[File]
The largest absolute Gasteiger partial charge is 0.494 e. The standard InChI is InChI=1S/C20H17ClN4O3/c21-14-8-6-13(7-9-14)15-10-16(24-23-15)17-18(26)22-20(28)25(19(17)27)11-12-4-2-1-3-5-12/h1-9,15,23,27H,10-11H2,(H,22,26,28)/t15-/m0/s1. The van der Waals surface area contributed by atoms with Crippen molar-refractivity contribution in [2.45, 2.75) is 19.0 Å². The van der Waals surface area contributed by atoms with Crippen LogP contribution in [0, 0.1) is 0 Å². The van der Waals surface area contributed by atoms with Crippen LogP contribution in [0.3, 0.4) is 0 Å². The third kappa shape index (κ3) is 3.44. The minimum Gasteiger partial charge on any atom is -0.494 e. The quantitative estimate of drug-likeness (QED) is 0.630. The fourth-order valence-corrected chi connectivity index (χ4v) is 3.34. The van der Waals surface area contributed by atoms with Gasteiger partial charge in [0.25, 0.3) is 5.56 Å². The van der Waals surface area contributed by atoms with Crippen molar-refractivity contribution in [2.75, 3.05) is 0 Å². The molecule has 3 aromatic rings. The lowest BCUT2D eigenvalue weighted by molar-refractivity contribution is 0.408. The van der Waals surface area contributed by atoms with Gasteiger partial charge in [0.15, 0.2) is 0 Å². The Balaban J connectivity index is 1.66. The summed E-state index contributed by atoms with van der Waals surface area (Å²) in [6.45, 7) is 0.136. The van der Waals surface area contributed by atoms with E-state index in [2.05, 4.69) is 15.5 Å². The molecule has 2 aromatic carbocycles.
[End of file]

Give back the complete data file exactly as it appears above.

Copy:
The largest absolute Gasteiger partial charge is 0.494 e. The standard InChI is InChI=1S/C20H17ClN4O3/c21-14-8-6-13(7-9-14)15-10-16(24-23-15)17-18(26)22-20(28)25(19(17)27)11-12-4-2-1-3-5-12/h1-9,15,23,27H,10-11H2,(H,22,26,28)/t15-/m0/s1. The van der Waals surface area contributed by atoms with Crippen molar-refractivity contribution in [2.45, 2.75) is 19.0 Å². The van der Waals surface area contributed by atoms with Crippen LogP contribution in [0, 0.1) is 0 Å². The van der Waals surface area contributed by atoms with Crippen LogP contribution in [0.3, 0.4) is 0 Å². The third kappa shape index (κ3) is 3.44. The minimum Gasteiger partial charge on any atom is -0.494 e. The quantitative estimate of drug-likeness (QED) is 0.630. The fourth-order valence-corrected chi connectivity index (χ4v) is 3.34. The van der Waals surface area contributed by atoms with Gasteiger partial charge in [0.25, 0.3) is 5.56 Å². The van der Waals surface area contributed by atoms with Crippen molar-refractivity contribution in [2.75, 3.05) is 0 Å². The molecule has 3 aromatic rings. The lowest BCUT2D eigenvalue weighted by molar-refractivity contribution is 0.408. The van der Waals surface area contributed by atoms with Gasteiger partial charge in [0.15, 0.2) is 0 Å². The Balaban J connectivity index is 1.66. The summed E-state index contributed by atoms with van der Waals surface area (Å²) in [6.45, 7) is 0.136. The van der Waals surface area contributed by atoms with E-state index in [2.05, 4.69) is 15.5 Å². The molecule has 2 aromatic carbocycles.